I opened my mouth to challenge her, but she had that look. The look that said 'don't test me.'

"You never give a shit when Chase gets all gushy over them. He can love Blaze and Oliver as his nephews, but I can't love them as my sons?" I said.

"Chase doesn't have a normal life to begin with. He's also not around them as much as you would have the potential to be," Dad said.

"He has a good head on his shoulders. You don't," said the hag. "You're always angry, always getting into trouble. Kids will only screw you up more, and when you screw up, it makes us look bad. I'm not having that happen again. We have an image to maintain!"

"Let's get you home, Jace. Toss your coat in the trash, and you can borrow mine on the way to the car," Dad said.


"Jace, get your ass in the car or you'll be spending the night in the pool house with no heat!" she said.

I had a sudden flashback to when I was thirteen, my freezing cold hands banging on the front door of the house because I was locked out...on purpose. I saw my mother open the window on the upstairs terrace. I looked up and had to keep batting my eyelashes to keep the snowflakes from getting in my eyes.

"Let me in! I'm freezing!" I said, hugging myself.

"I did let you in. I unlocked the pool house for you. Goodnight!" she said, slamming the window shut.

I remembered walking across the backyard in my soaking wet sneakers, wondering what I'd done to deserve this, again. Then I spent the night huddled in a corner, covering myself with a towel that was left on the bathroom floor and using it as a blanket, but it didn't even really phase me that much, because I was so used to it. So used to all of it.

The name-calling and the brutal punishments when she came home with Chase. She treated me the way her parents treated her, and the way their parents treated them. It was an endless cycle that spanned for decades, the mistreatment trickling all the way down to me, framing my mind in such a way that I thought it was okay to do to someone else.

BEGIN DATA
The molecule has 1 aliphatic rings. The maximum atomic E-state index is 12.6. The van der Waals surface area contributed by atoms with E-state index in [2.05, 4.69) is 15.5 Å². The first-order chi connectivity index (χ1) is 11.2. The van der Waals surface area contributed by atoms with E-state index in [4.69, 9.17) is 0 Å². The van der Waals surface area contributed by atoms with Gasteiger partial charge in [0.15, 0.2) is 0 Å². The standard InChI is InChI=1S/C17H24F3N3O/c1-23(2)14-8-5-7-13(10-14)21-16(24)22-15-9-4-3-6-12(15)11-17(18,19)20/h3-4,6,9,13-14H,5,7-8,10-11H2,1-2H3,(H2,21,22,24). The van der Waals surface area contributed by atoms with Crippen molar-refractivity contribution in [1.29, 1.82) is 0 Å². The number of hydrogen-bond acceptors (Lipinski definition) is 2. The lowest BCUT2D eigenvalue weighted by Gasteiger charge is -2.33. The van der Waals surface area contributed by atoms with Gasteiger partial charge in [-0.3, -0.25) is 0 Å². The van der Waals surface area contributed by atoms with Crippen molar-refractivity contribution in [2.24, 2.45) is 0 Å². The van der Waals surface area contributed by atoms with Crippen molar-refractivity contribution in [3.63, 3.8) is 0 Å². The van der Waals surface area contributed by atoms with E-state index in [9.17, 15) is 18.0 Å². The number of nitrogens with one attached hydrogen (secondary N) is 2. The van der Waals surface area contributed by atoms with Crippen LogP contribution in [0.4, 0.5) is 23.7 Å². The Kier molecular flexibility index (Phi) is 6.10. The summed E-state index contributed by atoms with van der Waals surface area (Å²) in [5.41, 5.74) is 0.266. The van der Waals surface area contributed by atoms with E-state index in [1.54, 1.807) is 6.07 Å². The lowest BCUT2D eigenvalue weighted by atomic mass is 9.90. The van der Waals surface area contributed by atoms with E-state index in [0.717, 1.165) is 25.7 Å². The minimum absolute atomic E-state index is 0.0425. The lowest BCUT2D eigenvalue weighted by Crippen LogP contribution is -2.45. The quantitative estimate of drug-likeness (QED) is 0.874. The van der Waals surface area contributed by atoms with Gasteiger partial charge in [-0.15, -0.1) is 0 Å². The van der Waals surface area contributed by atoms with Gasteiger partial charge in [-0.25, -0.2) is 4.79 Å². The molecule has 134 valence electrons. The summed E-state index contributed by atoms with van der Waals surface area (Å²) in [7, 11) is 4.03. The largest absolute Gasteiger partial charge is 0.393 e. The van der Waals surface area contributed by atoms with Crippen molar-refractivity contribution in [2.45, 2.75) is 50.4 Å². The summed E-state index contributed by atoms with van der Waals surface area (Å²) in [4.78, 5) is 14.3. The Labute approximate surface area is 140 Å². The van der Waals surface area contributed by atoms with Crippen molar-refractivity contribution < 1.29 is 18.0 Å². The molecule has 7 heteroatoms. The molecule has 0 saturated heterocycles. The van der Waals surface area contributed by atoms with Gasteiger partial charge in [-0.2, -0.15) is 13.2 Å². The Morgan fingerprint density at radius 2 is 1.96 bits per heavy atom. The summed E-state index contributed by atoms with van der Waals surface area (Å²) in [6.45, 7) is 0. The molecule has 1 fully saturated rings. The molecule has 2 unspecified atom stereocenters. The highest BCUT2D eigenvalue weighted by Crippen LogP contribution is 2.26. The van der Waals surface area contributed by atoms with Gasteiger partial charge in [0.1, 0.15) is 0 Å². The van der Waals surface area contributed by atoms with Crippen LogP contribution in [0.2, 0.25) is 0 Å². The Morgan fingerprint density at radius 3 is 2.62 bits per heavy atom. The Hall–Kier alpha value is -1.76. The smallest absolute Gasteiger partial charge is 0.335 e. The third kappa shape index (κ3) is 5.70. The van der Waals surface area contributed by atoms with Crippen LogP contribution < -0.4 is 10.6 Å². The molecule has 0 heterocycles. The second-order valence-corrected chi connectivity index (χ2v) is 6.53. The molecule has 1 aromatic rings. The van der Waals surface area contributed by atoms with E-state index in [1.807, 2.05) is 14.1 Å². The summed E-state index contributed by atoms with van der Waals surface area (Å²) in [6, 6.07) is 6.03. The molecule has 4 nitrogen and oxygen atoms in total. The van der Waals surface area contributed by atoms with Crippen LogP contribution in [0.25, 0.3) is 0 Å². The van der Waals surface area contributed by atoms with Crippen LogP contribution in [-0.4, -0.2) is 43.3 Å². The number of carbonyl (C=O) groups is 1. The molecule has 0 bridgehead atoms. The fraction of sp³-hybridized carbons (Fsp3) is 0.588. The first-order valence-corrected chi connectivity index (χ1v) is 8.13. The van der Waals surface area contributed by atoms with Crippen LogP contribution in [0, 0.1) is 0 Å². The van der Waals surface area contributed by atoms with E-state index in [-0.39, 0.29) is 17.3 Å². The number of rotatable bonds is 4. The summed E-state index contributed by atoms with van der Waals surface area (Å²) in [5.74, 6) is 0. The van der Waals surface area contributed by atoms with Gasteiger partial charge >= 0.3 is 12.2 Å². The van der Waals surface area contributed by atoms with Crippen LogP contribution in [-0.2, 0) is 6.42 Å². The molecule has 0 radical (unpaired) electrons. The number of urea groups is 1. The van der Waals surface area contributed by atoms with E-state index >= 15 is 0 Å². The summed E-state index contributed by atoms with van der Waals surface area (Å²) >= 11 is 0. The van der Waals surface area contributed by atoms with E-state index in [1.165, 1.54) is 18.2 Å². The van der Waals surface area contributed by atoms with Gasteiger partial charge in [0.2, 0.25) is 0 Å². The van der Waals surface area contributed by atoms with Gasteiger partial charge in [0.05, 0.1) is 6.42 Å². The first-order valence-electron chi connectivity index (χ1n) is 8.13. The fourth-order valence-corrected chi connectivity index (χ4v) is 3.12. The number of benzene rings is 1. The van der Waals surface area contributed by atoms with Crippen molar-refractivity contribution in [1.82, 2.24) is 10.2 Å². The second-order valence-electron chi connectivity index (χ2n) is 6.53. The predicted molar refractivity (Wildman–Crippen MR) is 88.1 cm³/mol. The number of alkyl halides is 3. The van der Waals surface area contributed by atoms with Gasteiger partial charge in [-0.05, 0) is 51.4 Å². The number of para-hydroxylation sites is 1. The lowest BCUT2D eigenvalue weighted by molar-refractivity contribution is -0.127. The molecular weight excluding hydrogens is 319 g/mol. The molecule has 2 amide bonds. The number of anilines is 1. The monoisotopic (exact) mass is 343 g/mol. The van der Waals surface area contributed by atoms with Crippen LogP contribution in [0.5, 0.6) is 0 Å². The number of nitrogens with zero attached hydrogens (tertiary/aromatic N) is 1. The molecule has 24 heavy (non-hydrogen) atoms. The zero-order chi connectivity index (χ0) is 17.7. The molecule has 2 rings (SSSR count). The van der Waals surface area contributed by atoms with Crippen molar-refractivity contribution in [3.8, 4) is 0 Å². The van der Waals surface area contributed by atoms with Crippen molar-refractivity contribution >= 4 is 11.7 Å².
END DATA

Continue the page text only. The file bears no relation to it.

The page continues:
I looked into the window of the nursery one more time, watching my boys. I left my leather jacket on the floor for the staff to pick up, since there was no garbage can nearby. My dad gave me his jacket, and we left the hospital. As much as I wanted to go back and be with the boys, my mind was made up on what I had to do.

"And that's why I called you here. Because after all this time I owed you an explanation," I said into the phone. "I needed to tell you the reason why after prom night, I was never there for my boys. My mind was so warped by my mother's games that I truly thought I was going to lose everything...the little that I had. I couldn't take them controlling me anymore, which is why I turned to heroin."

I looked across the pane of glass that separated me from the mother of my children, who would be sixteen in three months and four days. Chrys still had long, brown curly hair. She'd aged, but just a bit. Definitely not as much as me. This ugly ass orange jumpsuit didn't help either.

Chrys looked me in the eyes and let out a long sigh into the phone.

"Look, I just felt that I owed you this information. I used my time here to better myself. I've done years and years of therapy to realize my wrongdoings. I got clean. I've apologized to all the people I've wronged, and now I want to do the same with you, Chrys. I just hope you accept my apology."

She sighed again and said, "Well, Jace..."